Now that we’ve had a few frosts, many think they can hang up their garden gloves. But think again. If you want a successful garden next year, start this fall. Your garden is still alive and the microbial livestock in your soil need to be fed.
First, stop! Shut off that tiller! I know you went for that to make your garden look clean and spiffy, but tilling your soil is bad for the bugs. Imagine a pile of bricks. It would be hard to walk through, right? Now build a house out of those bricks. It’s easy to go from room to room and move around your home. Soil structure, or aggregate, is the house for your soil livestock. Your tiller is a tornado that turns good soil aggregate to a pile of bricks, reducing water infiltration and microbial diversity.
Instead of tilling, try mulching. Use leaves, straw, old hay, grass clippings, or other organic material to cover and protect your soil from erosion, raindrop impact, and temperature extremes. Just like us, the microscopic bugs in your soil don’t like it too hot or too cold. Mulch helps stabilize soil temperatures and protect your soil life. Mulch also helps to prevent weeds and helps hold soil moisture.
Another option would be to plant cover crops. Cover crops are specific plants, or plant mixes, that are planted to protect the soil as a living mulch and keep living roots in the ground as much of the year as possible. They tend to not provide a crop, but a service. Plant roots secrete substances that serve a food for soil microbes, and without roots and their secreted exudates, these microscopic bugs have no food. Some of our favorite cover crops are oats, buckwheat, clover, field turnips, daikon radish, annual rye, and field peas, to name a few. Keep in mind how you’re going to terminate these next season, or plant annual crops that won’t come back.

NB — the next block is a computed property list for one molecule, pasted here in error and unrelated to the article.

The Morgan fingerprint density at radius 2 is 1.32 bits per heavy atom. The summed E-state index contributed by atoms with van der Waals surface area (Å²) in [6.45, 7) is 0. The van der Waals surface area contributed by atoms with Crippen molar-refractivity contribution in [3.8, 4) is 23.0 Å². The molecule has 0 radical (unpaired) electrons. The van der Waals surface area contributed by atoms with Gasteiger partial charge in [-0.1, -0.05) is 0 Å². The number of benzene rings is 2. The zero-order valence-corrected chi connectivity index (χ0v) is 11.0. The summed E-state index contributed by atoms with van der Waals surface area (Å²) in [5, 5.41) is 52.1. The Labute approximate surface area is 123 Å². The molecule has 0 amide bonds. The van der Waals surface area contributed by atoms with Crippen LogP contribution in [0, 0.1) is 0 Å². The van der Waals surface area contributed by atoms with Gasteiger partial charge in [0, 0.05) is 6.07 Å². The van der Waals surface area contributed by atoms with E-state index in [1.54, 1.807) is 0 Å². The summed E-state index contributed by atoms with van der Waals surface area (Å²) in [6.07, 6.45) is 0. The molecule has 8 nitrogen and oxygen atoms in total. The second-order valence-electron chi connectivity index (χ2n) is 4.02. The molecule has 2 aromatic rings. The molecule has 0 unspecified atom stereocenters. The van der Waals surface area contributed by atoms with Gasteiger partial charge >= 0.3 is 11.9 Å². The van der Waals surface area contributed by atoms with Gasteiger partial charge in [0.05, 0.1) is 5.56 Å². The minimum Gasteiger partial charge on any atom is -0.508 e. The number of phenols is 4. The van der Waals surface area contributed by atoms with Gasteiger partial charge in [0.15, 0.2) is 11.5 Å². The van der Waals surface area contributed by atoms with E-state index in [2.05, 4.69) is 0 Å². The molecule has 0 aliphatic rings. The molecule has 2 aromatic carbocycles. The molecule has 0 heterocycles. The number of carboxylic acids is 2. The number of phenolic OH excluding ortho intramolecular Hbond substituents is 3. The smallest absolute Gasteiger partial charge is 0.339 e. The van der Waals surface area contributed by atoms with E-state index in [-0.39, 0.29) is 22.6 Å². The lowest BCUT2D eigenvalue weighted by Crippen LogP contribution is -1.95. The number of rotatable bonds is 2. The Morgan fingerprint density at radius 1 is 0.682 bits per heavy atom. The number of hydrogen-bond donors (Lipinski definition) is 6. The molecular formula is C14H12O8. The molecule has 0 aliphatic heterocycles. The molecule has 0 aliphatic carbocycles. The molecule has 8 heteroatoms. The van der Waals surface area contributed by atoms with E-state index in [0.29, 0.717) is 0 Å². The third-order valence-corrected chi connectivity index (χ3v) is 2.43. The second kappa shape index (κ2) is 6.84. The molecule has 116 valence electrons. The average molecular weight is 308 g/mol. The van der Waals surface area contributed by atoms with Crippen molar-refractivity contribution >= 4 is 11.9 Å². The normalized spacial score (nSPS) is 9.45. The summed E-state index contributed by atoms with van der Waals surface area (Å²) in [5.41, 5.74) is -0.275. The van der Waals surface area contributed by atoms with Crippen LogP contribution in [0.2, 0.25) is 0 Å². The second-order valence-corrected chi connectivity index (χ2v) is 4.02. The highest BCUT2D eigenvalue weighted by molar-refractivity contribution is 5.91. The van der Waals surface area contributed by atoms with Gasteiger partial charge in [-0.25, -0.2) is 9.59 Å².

Fall is a great time to amend your soil. We like to top dress with well-composted manure and organic matter. Just a thin layer, one-half inch or less, on top of your planting areas helps to stimulate the soil biology and increase soil fertility. A soil test can help you determine what nutrients your short on and how much you need to add. But good compost will generally take care of most deficiencies. Now is also a good time to start planning for next year. Rotating your crops and companion planting helps to break up pest cycles and better utilize nutrients. Unless you are heavily succession planting, not rotating or companion planting, or tilling a lot, compost and soil health principles help the soil balance itself.
As with any set of principles, it can be difficult to strictly adhere to all of them all the time. Getting ready for winter using the health principles is no exception. We do what we can when we can, and there are always trade-offs. The practices suggested here, don’t till, use mulch or cover crops, add compost, touch on 3 or 4 of the principles, (depending on if you use a cover crop that will survive the winter which would keep living roots in the ground).
Healthy soil is living soil. Nurture it and feed it, and it will feed you.